Like "int" refers to "Int32" class, "string" refers to "String" class. How to refer a datatype like "abc" to my "Abc" class?

  • 8
    why would you even want to do that? – Mitch Wheat Jul 19 '10 at 10:55
  • 9
    @Mitch Wheat - maybe to have a blue font in VS ;) – prostynick Jul 19 '10 at 10:57
  • to make a datatype which is available for other programmers used my class. – chanchal1987 Jul 19 '10 at 11:00
  • 4
    Give your class a correct name to begin with...A class IS a datatype! – Mitch Wheat Jul 19 '10 at 11:28
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    How is this getting so many upvotes and favorites? It doesn't make sense... – cjk Jul 19 '10 at 11:48

Your "class" is a data type.

The examples you give are the difference between CLR data type names and C# datatype names. They are aliases. C# int maps to CLR Int32 and C# string maps to CLR String.

You can create your own aliases by using "using Xyx=Abc". You must do this in each source file, so it is not that useful.

  • I think I should have used CTS here rather than CLR. My bad. – Philip Smith Jul 19 '10 at 11:02
  • But visual studio detects my class as a "class" and colored like a class. But datatypes colored different in Visual Studio. – chanchal1987 Jul 19 '10 at 11:16
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    Incorrect. All classes are data types. VS highlights C# reserved words in dark blue and all other data types in pale blue. THe dark blue highlight is nothing to do with a difference between classes and types. – Philip Smith Jul 19 '10 at 11:26

You can add an alias like this:

using abc = MyNamespace.Abc;

But I would question why you would want to do this.

[Another poster pointed out a valid use, namely namespace type clashes, but then I would always use the fully qualified type name otherwise it might get very confusing.]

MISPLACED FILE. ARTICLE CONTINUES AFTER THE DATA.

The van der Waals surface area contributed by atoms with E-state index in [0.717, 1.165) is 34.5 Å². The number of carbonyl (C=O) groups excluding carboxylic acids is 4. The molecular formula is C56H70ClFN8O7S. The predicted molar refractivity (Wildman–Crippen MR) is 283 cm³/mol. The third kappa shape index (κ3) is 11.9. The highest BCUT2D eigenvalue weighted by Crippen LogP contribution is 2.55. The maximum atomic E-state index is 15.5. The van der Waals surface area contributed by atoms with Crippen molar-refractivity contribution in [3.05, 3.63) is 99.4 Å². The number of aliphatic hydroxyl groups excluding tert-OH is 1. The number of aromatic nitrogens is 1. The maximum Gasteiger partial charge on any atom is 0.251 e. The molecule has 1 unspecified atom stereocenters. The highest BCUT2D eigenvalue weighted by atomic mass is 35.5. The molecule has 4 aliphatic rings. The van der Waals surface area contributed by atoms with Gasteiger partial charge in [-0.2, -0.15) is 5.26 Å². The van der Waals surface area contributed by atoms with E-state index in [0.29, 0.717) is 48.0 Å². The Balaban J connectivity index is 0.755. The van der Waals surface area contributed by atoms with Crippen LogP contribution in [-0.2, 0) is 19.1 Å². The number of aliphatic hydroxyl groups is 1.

• Creepy...I even used the same namespace name – fletcher Jul 19 '10 at 11:01
  • @fletcher: aye, that is creepy! Especially since I would never do this! lol! – Mitch Wheat Jul 19 '10 at 11:01
  • Suppose I want to give my class to other programmers to use. If I make my Class like a datatype then they can easily understand and use it like a simple datatype. Thanks for your answer. – chanchal1987 Jul 19 '10 at 11:08
  • As Philip Smith pointed out, your custom class is a data type, and it's members become accessible through that context. – Hardryv Jul 21 '10 at 18:03
  • long time ago, but the answer "WHY" is: Global define a data type like C for quickly change the type. e.g: DBKey = System.UInt32 or DBKey = System.UInt64 ... or DBKey=System.Int32 – raiserle Jul 21 '18 at 11:34
using abc = MyNamespace.Abc;

I'm not sure what the advantage of this would be, it's usually used if you find different types with the same name.


You're completely misunderstanding what a "data type" is. In C#, keywords like int, string, etc. are simply aliases for the corresponding types (implemented as classes/structs) already present in the CLR. For example, int has exactly the same meaning as System.Int32, which is a struct defined by the core of the .NET framework. Similarly, string simply means System.String, which is a class.

In .NET, every "data type" eventually inherits from System.Object (which is aliased as object in C#). The data types you refer to are simply pre-implemented classes and structs that inherit from System.Object; there's nothing special about them. You should realize that C# does not have special primitive types in the same way that other languages do: they're all just part of a common type hierarchy. The keywords you're used to are simply provided as a convenience.

In essence, don't worry about it. Your classes can be used as they are, and this is how they are supposed to be used.

Some reading:


types like int, etc are build in types / reserved keywords. Those are defined by the compiler, so it's not possible to add your own.


The feature you are looking for is probably something you are used to from C++. There is no equivalent concept in C#. All you have are the builtin data type. The only thing you can declare is you own class or struct, but not datatype.


there is no way to define custom datatypes in c# i have the same problem and i searched for the solution with no success in my case i need to define a datatype for unmanaged types like MarshalAs(UnmanagedType.LPWStr)]

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